- People who inherit a genetic disorder from one of their parents that results in high cholesterol may be five times more likely to develop coronary heart disease.
- These patients also may be more likely to have hardening of the arteries, including an accelerated onset of coronary heart disease by up to 30 years.
Embargoed until 3 p.m. CT / 4 p.m. ET Wednesday, June 29, 2016
DALLAS, June 29, 2016 — Patients who experience high cholesterol due to an inherited genetic disorder from one of their parents—heterozygous familial hypercholesterolemia— are much more likely than those with average cholesterol levels to have diseases caused by hardening of the arteries, including an accelerated onset of coronary heart disease by up to 30 years, according to new research in the American Heart Association journal Circulation.
The inherited form of high cholesterol—familial hypercholesterolemia—is a genetic disorder that is passed down through families. Individuals with familial hypercholesterolemia have a genetic mutation that prevents the liver from removing excess low-density lipoprotein (LDL), known as “bad” cholesterol, from their blood. Familial hypercholesterolemia is suspected when an individual has an LDL cholesterol level greater or equal to 190 mg/dL (which was considered the familial hypercholesterolemia “phenotype” in this paper) in the setting of a family history of premature cardiovascular events.
Researchers estimate that heterozygous familial hypercholesterolemia affects up to about 1.5 million people in the United States.
Using pooled data from six groups of people in epidemiological studies (with 1.2 million person-years of follow-up), researchers found that patients with the familial hypercholesterolemia phenotype were:
at five times higher risk for coronary heart disease over the long term (up to 30 years), compared to those with average levels (less than 130 mg/dL) of LDL cholesterol; and
more likely to have diseases caused by hardening of the arteries (atherosclerotic cardiovascular disease), including an accelerated onset of coronary heart disease by up to 20 years earlier in men and 30 years earlier in women.
These increased risks were independent of other risk factors.
Researchers say that their findings may help clinicians communicate the risks of familial hypercholesterolemia more clearly to patients, which is important because familial hypercholesterolemia can be treated with cholesterol-lowering drugs to decrease the risks for coronary heart disease and stroke.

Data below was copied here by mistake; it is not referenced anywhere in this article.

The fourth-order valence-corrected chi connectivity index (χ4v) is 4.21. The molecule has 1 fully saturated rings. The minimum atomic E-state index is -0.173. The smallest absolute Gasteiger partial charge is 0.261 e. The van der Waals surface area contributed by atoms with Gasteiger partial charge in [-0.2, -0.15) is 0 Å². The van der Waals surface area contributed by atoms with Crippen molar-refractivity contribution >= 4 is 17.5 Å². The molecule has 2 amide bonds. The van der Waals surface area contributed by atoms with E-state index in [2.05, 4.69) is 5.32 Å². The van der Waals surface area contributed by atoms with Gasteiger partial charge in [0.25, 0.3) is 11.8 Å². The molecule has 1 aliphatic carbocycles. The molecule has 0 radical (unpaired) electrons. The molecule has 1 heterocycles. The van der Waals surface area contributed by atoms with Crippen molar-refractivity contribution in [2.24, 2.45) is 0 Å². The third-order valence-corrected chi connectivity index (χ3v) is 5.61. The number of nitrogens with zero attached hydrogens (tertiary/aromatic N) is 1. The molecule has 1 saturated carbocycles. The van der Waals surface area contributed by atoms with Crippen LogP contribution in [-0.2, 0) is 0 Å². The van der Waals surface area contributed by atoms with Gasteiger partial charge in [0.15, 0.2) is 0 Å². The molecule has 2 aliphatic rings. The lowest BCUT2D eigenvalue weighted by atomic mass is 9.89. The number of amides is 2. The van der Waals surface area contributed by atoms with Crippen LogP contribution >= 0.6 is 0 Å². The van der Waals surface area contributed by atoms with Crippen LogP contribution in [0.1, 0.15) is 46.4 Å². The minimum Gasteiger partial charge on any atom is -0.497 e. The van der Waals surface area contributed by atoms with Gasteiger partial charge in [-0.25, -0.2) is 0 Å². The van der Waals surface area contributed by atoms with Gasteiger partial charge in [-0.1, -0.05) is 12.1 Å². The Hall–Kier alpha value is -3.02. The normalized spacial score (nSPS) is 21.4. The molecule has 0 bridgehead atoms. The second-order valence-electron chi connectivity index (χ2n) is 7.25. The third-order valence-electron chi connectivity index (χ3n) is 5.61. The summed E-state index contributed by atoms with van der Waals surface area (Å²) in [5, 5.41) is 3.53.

“Clinician-patient discussions about guideline-supported therapies can be informed by this data, as in the following scenario: a 25-year-old woman with newly diagnosed familial hypercholesterolemia can be informed that at her current age, if her cholesterol were to remain untreated, her risk of coronary heart disease death or nonfatal heart attack is comparable to that for a 55-year-old woman. Such an analogy, paired with counseling about how to improve risk, may motivate behavioral changes as well as adoption of and adherence to evidence-based medications,” researchers said.
- Animation, photos and illustrations are avaiable on the right column of the release link http://newsroom.heart.org/news/genetically-inherited-high-cholesterol-increases-long-term-risks-of-coronary-heart-disease-and-stroke?preview=54b3a7999758ec2d3c43b9593ad2581b
- After June 29, view the manuscript online.
- Genetically inherited high cholesterol twice as common as believed
- Follow AHA/ASA news on Twitter @HeartNews.
- For updates and new science from the Circulation journal follow @CircAHA.
Statements and conclusions of study authors published in American Heart Association scientific journals are solely those of the study authors and do not necessarily reflect the association’s policy or position. The association makes no representation or guarantee as to their accuracy or reliability. The association receives funding primarily from individuals; foundations and corporations (including pharmaceutical, device manufacturers and other companies) also make donations and fund specific association programs and events. The association has strict policies to prevent these relationships from influencing the science content. Revenues from pharmaceutical and device corporations are available at www.heart.org/corporatefunding.
For Media Inquiries and AHA/ASA Spokesperson Perspective: (214) 706-1173
Akeem Ranmal: (214) 706-1755; email@example.com
Julie Del Barto (national broadcast): (214) 706-1330; firstname.lastname@example.org
For Public Inquiries: (800)-AHA-USA1 (242-8721)
Life is why, science is how . . . we help people live longer, healthier lives.